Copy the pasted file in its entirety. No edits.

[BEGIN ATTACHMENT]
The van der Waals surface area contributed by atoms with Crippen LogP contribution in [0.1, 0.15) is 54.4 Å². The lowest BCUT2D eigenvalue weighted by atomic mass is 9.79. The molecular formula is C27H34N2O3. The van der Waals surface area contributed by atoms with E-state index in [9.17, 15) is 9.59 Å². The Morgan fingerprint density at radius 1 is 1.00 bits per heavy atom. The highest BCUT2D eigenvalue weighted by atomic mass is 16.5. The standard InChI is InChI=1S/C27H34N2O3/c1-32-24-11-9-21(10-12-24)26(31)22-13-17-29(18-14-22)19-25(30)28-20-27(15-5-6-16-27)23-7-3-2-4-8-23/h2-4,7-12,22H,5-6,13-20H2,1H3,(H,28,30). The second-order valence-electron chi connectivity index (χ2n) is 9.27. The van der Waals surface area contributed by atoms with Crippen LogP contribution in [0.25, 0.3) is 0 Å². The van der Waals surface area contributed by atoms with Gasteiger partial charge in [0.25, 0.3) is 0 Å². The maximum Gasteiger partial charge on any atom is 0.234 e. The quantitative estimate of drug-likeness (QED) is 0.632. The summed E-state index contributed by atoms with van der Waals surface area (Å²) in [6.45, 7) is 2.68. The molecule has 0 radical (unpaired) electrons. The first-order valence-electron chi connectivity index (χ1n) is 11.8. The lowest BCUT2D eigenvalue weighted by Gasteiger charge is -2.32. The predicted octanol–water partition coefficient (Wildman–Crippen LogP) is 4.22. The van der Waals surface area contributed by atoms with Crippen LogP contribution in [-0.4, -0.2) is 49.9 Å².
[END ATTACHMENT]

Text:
The van der Waals surface area contributed by atoms with Crippen LogP contribution in [0.1, 0.15) is 54.4 Å². The lowest BCUT2D eigenvalue weighted by atomic mass is 9.79. The molecular formula is C27H34N2O3. The van der Waals surface area contributed by atoms with E-state index in [9.17, 15) is 9.59 Å². The Morgan fingerprint density at radius 1 is 1.00 bits per heavy atom. The highest BCUT2D eigenvalue weighted by atomic mass is 16.5. The standard InChI is InChI=1S/C27H34N2O3/c1-32-24-11-9-21(10-12-24)26(31)22-13-17-29(18-14-22)19-25(30)28-20-27(15-5-6-16-27)23-7-3-2-4-8-23/h2-4,7-12,22H,5-6,13-20H2,1H3,(H,28,30). The second-order valence-electron chi connectivity index (χ2n) is 9.27. The van der Waals surface area contributed by atoms with Crippen LogP contribution in [0.25, 0.3) is 0 Å². The van der Waals surface area contributed by atoms with Gasteiger partial charge in [0.25, 0.3) is 0 Å². The maximum Gasteiger partial charge on any atom is 0.234 e. The quantitative estimate of drug-likeness (QED) is 0.632. The summed E-state index contributed by atoms with van der Waals surface area (Å²) in [6.45, 7) is 2.68. The molecule has 0 radical (unpaired) electrons. The first-order valence-electron chi connectivity index (χ1n) is 11.8. The lowest BCUT2D eigenvalue weighted by Gasteiger charge is -2.32. The predicted octanol–water partition coefficient (Wildman–Crippen LogP) is 4.22. The van der Waals surface area contributed by atoms with Crippen LogP contribution in [-0.4, -0.2) is 49.9 Å².